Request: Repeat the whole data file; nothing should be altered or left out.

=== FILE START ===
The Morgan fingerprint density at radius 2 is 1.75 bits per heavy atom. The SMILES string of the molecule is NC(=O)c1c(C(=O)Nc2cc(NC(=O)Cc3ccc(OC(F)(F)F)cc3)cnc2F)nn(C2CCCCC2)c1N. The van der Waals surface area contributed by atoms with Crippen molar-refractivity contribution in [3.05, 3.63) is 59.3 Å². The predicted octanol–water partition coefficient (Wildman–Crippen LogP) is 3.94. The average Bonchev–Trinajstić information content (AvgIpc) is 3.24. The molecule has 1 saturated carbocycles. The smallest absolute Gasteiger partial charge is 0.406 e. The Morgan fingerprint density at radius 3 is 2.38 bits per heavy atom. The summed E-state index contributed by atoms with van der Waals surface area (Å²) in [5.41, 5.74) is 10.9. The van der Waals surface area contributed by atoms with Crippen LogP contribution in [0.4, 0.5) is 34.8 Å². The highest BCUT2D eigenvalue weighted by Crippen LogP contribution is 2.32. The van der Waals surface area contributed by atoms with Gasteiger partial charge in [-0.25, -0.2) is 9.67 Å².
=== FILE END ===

The Morgan fingerprint density at radius 2 is 1.75 bits per heavy atom. The SMILES string of the molecule is NC(=O)c1c(C(=O)Nc2cc(NC(=O)Cc3ccc(OC(F)(F)F)cc3)cnc2F)nn(C2CCCCC2)c1N. The van der Waals surface area contributed by atoms with Crippen molar-refractivity contribution in [3.05, 3.63) is 59.3 Å². The predicted octanol–water partition coefficient (Wildman–Crippen LogP) is 3.94. The average Bonchev–Trinajstić information content (AvgIpc) is 3.24. The molecule has 1 saturated carbocycles. The smallest absolute Gasteiger partial charge is 0.406 e. The Morgan fingerprint density at radius 3 is 2.38 bits per heavy atom. The summed E-state index contributed by atoms with van der Waals surface area (Å²) in [5.41, 5.74) is 10.9. The van der Waals surface area contributed by atoms with Crippen LogP contribution in [0.4, 0.5) is 34.8 Å². The highest BCUT2D eigenvalue weighted by Crippen LogP contribution is 2.32. The van der Waals surface area contributed by atoms with Gasteiger partial charge in [-0.25, -0.2) is 9.67 Å².